Moral hazard is the enforcer of capitalism.

            If you fail … you move to the back of the line and somebody else gets a crack at it. That’s the very definition of fairness. That’s the very definition of sanity … rationality. That is at the heart of capitalism.

            Paraphrasing Einstein … doing the same thing over and over again is the definition of insanity.

            Let’s have some moral hazard.

      2. DolleyMadison

        “multi-pronged job search strategies” LMAO – Although the devils trident has three prongs…

  3. Strangely Enough

    Well, at least he’ll get paid more to continue protecting the same criminals.

    But we’ll still end up paying for it.

  4. Tom Stone

    Yves, “The exception Proves the rule” comes from the early days of the firearms industry in Great Britain where “Gonnes” were sent to Proof houses to be “Proved” or tested by loading them with extra large charges of powder and ball. The idea being that they would be less likely to blow up in normal use if they survived. “proof loads” are still used in the industry. “The exception tests the rule” is a reasonably accurate translation into modern american english

  5. briansays

    i would bet other BIGLAW firms will bid against C&B for the return of his services as a white collar partner–he will have multiple offers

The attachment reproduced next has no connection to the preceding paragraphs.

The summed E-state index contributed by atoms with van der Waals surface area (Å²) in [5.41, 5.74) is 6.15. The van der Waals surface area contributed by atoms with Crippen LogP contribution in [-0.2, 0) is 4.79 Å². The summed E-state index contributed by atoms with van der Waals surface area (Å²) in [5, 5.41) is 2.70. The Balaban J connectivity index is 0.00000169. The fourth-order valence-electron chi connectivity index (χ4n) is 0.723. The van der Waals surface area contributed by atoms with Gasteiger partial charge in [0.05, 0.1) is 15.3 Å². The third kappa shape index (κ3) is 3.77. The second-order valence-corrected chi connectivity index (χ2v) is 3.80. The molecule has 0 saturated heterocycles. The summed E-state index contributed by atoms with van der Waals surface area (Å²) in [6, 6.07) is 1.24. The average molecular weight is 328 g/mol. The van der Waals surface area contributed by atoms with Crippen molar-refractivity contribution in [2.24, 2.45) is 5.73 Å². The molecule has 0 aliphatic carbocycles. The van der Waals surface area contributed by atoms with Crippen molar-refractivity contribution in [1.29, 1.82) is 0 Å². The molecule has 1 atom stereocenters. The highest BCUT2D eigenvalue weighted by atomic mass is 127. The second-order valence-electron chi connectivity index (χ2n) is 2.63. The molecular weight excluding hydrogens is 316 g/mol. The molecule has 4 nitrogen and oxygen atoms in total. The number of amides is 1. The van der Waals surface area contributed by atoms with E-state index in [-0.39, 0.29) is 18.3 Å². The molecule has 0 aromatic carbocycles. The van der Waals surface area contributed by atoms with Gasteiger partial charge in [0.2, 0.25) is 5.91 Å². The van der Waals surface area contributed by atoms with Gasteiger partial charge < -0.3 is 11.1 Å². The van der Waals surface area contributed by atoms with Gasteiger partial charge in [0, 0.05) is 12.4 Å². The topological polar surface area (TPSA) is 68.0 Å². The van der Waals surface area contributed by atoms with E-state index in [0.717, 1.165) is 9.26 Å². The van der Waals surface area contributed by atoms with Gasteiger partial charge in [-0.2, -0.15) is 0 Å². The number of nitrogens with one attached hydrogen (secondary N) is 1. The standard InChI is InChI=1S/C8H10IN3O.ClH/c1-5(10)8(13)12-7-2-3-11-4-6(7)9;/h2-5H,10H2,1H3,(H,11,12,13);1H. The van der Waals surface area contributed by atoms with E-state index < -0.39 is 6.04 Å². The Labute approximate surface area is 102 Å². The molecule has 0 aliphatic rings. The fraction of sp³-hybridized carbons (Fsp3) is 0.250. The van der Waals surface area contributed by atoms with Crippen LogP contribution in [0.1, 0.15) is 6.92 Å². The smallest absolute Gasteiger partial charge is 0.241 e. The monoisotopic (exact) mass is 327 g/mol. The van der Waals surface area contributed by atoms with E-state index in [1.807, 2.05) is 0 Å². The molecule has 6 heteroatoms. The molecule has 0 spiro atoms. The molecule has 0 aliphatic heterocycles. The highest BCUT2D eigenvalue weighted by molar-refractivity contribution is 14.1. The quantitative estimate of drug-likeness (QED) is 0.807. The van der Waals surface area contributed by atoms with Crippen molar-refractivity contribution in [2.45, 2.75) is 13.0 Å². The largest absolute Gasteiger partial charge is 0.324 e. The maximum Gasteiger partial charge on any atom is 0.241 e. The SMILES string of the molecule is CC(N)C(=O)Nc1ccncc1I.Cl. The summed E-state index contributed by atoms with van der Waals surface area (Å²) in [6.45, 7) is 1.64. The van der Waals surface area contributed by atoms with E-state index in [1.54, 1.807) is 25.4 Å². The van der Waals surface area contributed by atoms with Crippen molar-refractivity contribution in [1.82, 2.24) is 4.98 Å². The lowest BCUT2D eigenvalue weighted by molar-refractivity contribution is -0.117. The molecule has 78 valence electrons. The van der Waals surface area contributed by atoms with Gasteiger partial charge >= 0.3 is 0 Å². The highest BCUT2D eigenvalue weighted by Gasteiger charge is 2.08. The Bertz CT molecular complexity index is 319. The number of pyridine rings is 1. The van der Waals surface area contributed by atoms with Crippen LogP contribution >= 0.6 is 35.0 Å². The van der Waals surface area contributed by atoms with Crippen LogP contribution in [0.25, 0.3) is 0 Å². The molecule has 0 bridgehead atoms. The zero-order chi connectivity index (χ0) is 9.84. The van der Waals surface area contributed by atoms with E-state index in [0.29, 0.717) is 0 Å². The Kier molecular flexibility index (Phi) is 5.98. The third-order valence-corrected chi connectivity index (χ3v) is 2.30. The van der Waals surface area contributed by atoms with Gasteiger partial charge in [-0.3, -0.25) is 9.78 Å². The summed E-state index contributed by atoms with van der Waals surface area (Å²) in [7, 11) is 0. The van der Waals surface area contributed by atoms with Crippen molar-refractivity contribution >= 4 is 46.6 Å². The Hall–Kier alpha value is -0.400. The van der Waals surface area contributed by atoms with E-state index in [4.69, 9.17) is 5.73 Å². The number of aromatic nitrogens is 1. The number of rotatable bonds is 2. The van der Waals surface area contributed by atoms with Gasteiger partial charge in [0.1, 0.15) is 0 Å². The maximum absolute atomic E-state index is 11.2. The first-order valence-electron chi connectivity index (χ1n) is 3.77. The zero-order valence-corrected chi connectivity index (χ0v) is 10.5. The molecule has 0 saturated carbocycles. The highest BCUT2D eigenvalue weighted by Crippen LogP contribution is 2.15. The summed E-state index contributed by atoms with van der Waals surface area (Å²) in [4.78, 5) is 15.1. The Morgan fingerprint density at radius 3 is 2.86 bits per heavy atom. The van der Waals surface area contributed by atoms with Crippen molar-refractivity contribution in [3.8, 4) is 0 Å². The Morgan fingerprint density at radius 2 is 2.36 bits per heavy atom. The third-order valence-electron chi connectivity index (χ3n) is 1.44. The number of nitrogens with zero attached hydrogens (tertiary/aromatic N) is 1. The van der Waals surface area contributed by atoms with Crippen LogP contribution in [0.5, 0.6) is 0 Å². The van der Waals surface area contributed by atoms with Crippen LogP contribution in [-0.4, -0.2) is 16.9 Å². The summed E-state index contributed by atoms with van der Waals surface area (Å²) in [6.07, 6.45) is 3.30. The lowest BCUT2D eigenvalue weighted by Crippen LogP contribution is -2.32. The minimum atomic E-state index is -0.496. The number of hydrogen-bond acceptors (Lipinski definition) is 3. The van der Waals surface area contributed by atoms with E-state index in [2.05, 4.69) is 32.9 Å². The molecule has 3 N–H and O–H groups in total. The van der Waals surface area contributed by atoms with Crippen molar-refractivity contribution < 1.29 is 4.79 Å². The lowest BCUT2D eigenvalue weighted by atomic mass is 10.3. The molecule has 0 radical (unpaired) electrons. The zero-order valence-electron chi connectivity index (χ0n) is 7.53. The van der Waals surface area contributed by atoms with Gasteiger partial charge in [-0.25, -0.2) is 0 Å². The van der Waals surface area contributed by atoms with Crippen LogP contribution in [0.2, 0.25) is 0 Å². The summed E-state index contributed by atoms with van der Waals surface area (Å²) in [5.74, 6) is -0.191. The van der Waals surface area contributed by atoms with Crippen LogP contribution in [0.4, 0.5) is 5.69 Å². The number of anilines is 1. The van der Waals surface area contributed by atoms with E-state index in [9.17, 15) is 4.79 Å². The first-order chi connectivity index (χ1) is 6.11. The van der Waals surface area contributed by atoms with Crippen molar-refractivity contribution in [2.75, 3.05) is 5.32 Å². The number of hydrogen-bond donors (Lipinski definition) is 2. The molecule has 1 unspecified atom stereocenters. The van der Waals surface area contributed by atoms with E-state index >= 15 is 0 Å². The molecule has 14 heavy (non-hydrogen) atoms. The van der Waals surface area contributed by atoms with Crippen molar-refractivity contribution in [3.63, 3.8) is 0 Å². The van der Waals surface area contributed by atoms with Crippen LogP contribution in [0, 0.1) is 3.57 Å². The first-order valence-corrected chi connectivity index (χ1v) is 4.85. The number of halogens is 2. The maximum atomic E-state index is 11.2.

6. michael hudson

    My favorite quote from Frontline came at the end, where Breuer said that he lay awake at night worrying about the poor innocent bank counterparties. I guess he meant the widows and orphans (with trust funds), whose fate justifies unlimited trillions of fraud just to protect them from taking a loss on their savings placed in crooked banks.
    Now, go after Obama for protecting Breuer. Hollywood in the 30s would have made a film noir about the gangsters putting one of their own in the DA’s office — in this case the DOJ.

    1. skin on the wall

      To get to Obama you’ll have to go through ferret-faced cozener Eric Holder, and as a CIA protege, Holder will be hard to dislodge.

      1. LucyLulu

        My first thought too was that now we need Holder to resign next. If he resigned under similar “scandal”, I’m not so sure Obama wouldn’t cave in to pressure and appoint somebody willing to go after the crooks. He seems to have caved on cutting entitlements and deficit slashing (we hope, anyways).

        Of course, the 5 yr. statute of limitations on securities fraud is up on many of the cases you could bring…… but not all. There is a 10 year SOL for bringing fraud against FDIC banks (and credit unions) per Martin Smith, who did the Frontline piece.

        (At 2:22)
        Martin Smith: Marty T. The issue of statute of limitations is a bit complicated. Most of the alleged crimes have a 5 year limit I think. But for FDIC banks or credit unions who bring fraud charges there is a 10 year limit.

    2. ambrit

      Mr. Hudson;
      Something like what Hubbard and the Scientologists did. I wonder if there are any Scientologists in the DoJ?

    3. pws

      I’ve often said that the modern world reminds me of Noir Fiction. Stuff like Hammett’s Red Harvest. But the reason for that is that we are facing the same kinds of situations now that Hammett did when he was with the Pinkertons.

  7. MIWill

    Lanny’s recent email: